MIGUEL MARQUEZ, CNN CORRESPONDENT: After eight days of testimony, 16 witnesses for the prosecution and 12 witnesses for the defense, this first trial in the death of Freddie Gray, that of Officer William Porter, will soon be in the hands of the jury. The defense arguing very strongly that it wasn't Officer Porter's responsibility to put Freddie Gray into seat belts. They're also arguing using experts, medical experts, that Officer Porter dealt with Freddie Gray only before he was critically injured.

The prosecution hitting back very hard, saying it was Officer Porter's responsibility all along and that it was he, himself, who acknowledged that Mr. Gray was having trouble breathing, that he was clearly ill, and still did not get him a medic.

On Monday, they will go to closing arguments very quickly, and then the jury will have it. We expect that the jury could come back with a verdict by Tuesday or Wednesday.

Miguel Marquez, CNN, Baltimore.


PAUL: CNN legal analyst Joey Jackson joining us now.

Joey, based on what you know so far about this case and what you've seen, who is going into closing arguments a little bit stronger?


Always difficult to say, it depends upon the jury's perceptions. What are the jurors thinking at this time? Remember, this case is really based on the failure of action by a police officer. In other cases, Christi, that involve police shootings, it's an affirmative act that an officer did.

Here, the prosecution's arguing that if he only got medical attention, that's right him, Officer Porter, if he only got Freddie Gray medical attention, would he be alive today, if he only seat belt buckled. This is gross deviation from standard of care we expect from law enforcement.

The defense is saying, my client had no reason to believe he was in dire straits. And immediately upon him knowing, what did he do? He notified the van transport officer, Caesar Goodson and also Sergeant Alicia White. And in terms of buckling him, that was an advisory guideline, it wasn't mandatory.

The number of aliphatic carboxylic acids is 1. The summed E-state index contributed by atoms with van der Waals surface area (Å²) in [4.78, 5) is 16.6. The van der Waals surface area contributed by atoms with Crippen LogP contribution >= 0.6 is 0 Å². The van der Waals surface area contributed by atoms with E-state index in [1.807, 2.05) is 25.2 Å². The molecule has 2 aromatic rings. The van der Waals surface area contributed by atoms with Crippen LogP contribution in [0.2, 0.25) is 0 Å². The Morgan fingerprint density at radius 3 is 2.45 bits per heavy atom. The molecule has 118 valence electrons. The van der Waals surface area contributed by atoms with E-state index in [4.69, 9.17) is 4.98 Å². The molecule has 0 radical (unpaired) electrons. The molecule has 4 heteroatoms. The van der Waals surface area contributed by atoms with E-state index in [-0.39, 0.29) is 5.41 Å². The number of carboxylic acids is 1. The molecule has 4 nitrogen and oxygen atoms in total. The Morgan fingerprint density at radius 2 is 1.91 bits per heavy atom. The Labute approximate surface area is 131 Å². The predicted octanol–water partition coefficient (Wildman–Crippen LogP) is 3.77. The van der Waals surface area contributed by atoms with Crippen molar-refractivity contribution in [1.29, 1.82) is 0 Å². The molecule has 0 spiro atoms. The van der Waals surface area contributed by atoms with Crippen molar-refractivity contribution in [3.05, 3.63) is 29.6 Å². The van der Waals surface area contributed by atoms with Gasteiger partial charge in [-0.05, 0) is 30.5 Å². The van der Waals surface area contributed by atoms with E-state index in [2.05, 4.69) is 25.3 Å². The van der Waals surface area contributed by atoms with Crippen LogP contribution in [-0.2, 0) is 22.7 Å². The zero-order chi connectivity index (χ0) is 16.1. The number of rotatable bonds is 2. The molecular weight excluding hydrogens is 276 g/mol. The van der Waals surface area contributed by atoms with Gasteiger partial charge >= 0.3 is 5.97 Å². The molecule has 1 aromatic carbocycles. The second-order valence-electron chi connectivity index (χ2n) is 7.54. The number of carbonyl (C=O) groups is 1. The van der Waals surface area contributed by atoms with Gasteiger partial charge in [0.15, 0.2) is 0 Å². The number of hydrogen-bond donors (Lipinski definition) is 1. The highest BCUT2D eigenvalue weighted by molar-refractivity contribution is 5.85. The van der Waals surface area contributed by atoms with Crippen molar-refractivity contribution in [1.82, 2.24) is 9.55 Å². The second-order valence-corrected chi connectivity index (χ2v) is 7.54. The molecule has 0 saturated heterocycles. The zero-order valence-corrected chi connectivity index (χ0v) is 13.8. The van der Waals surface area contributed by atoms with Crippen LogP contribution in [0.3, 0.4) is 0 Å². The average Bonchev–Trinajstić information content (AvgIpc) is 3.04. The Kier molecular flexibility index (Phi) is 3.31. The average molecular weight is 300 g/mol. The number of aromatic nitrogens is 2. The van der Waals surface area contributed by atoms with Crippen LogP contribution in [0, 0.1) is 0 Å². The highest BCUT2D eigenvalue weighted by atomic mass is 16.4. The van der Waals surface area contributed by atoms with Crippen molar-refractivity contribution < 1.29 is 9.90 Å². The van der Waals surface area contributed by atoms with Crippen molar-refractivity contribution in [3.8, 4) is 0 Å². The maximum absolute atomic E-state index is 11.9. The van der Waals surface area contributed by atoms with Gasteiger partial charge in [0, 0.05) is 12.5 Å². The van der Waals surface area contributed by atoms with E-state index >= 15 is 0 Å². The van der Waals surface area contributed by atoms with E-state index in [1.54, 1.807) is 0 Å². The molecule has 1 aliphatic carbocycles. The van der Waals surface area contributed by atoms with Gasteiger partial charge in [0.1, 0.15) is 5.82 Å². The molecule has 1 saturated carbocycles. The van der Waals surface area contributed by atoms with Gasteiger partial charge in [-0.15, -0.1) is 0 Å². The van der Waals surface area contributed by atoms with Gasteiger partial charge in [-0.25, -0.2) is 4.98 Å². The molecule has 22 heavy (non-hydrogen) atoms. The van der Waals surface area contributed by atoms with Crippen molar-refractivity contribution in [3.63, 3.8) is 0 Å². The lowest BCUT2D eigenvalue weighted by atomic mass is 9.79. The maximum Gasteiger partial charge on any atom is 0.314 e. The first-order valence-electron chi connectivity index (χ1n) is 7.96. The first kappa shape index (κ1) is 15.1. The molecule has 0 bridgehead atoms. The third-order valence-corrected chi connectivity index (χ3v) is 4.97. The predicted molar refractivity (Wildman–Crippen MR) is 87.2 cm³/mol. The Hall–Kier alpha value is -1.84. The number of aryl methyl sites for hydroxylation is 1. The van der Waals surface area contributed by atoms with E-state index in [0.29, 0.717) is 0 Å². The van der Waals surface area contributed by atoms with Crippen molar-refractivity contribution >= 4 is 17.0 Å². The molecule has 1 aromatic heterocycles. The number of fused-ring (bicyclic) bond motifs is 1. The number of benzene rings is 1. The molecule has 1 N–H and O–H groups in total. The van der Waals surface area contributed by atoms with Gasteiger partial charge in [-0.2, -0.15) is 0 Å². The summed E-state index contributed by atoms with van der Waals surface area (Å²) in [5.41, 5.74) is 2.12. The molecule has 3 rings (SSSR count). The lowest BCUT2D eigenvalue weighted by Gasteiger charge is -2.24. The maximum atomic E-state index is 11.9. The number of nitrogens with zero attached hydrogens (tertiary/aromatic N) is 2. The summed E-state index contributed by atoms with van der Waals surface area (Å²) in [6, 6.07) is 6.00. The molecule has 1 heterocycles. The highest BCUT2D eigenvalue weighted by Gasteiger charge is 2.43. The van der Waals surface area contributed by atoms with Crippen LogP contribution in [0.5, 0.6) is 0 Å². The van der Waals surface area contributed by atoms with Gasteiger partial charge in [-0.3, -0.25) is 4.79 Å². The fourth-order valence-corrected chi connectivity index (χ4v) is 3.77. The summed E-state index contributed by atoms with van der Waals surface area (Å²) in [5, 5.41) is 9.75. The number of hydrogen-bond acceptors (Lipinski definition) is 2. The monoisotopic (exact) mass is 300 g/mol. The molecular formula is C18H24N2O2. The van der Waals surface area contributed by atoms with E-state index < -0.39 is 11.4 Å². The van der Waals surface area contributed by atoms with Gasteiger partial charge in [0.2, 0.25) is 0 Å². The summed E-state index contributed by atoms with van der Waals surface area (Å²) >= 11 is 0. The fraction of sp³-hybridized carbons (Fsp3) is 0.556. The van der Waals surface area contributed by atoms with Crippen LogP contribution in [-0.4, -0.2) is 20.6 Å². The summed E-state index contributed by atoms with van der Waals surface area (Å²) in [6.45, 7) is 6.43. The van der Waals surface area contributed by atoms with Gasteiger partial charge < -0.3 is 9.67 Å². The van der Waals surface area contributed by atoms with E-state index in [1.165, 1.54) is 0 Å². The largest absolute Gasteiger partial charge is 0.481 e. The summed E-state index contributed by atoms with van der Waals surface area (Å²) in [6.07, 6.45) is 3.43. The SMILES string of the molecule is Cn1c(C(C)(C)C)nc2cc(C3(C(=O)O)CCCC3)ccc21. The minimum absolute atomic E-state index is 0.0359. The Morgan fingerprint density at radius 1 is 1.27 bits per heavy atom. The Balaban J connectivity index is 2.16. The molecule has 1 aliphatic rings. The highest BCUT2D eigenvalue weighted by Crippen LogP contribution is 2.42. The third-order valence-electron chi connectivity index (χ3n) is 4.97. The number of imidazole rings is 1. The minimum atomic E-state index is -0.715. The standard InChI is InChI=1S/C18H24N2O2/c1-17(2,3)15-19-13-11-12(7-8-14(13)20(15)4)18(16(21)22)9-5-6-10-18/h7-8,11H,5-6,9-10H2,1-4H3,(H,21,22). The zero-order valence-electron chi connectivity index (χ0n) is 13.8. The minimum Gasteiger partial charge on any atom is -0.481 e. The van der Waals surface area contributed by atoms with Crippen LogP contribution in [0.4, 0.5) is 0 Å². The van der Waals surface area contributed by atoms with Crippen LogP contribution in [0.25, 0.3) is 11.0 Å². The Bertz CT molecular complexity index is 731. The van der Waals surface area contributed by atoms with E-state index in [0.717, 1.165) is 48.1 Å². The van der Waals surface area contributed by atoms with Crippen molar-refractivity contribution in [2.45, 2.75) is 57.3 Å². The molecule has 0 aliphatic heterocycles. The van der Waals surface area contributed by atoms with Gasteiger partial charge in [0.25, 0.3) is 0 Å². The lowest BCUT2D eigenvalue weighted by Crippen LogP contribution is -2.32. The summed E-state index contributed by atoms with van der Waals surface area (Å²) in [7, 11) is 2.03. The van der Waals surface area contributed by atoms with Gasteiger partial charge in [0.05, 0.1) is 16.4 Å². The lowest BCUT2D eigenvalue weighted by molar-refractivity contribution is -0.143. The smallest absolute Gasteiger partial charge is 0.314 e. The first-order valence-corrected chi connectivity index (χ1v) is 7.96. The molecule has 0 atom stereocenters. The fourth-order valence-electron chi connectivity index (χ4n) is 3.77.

And so, those would be the arguments before that jury, who has the stronger argument is going to be up to those 12 people who are sitting in that box who have listened so intently over eight days of testimony.

PAUL: Joey, we know that one of the things jurors want to see and hear is they want the defendant on the stand. They got it in this case, which is quite rare. Did it do him any favors?

JACKSON: You know, it certainly could have, because, remember, not only did they hear from the defendant in the defense case, of course they heard from him in the prosecution's case, because he was interviewed and they allowed the jury to hear that interview.

But they also heard from character witnesses, including his mom that talked about him as being such a good guy. A truthful guy, a peaceful person and not the type of person, is the implication, who would ever do something like this, which is not to give care and concern to someone in need and not to follow protocol and procedures.

So, I think it very well could have helped him, but it's always, as you know so well, Christi, a question of credibility. Was he believable to that jury?

PAUL: All righty. Hey, and last but not least, what do you think is going to happen tomorrow?

JACKSON: You know, I think you're going to hear some forceful arguments.

[07:55:01] It's the last opportunity for the prosecution to advance that theory that this officer did not act and had he acted, Freddie Gray would be alive. And, of course, for the defense to advance their theory, that he was absolutely reasonable under this circumstance, do not hold him accountable, it wasn't his fault.

PAUL: All righty. Joey Jackson, we know you'll be with us through it all. Thank you so much, sir.

JACKSON: Thank you, Christi. Have a great day.

PAUL: You too.

BLACKWELL: All right. Coming up, Ted Cruz knocks Donald Trump down to second place in the latest Iowa poll. We'll go live to Las Vegas, the site of the CNN GOP debate. That's coming up on Tuesday. We'll get some analysis.


PAUL: Coming up on 8:00 here on a Sunday morning. How lucky are we to have you with us? So grateful. I'm Christi Paul.

BLACKWELL: Certainly are.

I'm Victor Blackwell. Good to be with you.

PAUL: Yes, let's talk about the new developments in the GOP race for the White House. A new Iowa poll showing this morning, Ted Cruz has soared ahead of Donald Trump, double digits here. A ten-point lead has opened up in the pivotal first in the nation voting state. This, of course, comes just a couple of days before Cruz and Trump face off in Las Vegas at the next presidential debate.

And that's where we find CNN's Athena Jones.

Athena, wondering if you've gotten reaction from either of these camps about these new numbers we're seeing?


Both sides have reacted. Of course, one side is happier than the other. The Cruz campaign sees this big surge as a result of a lot of hard work. The campaign has spent months on the ground there in Iowa, building relationships with the evangelical community.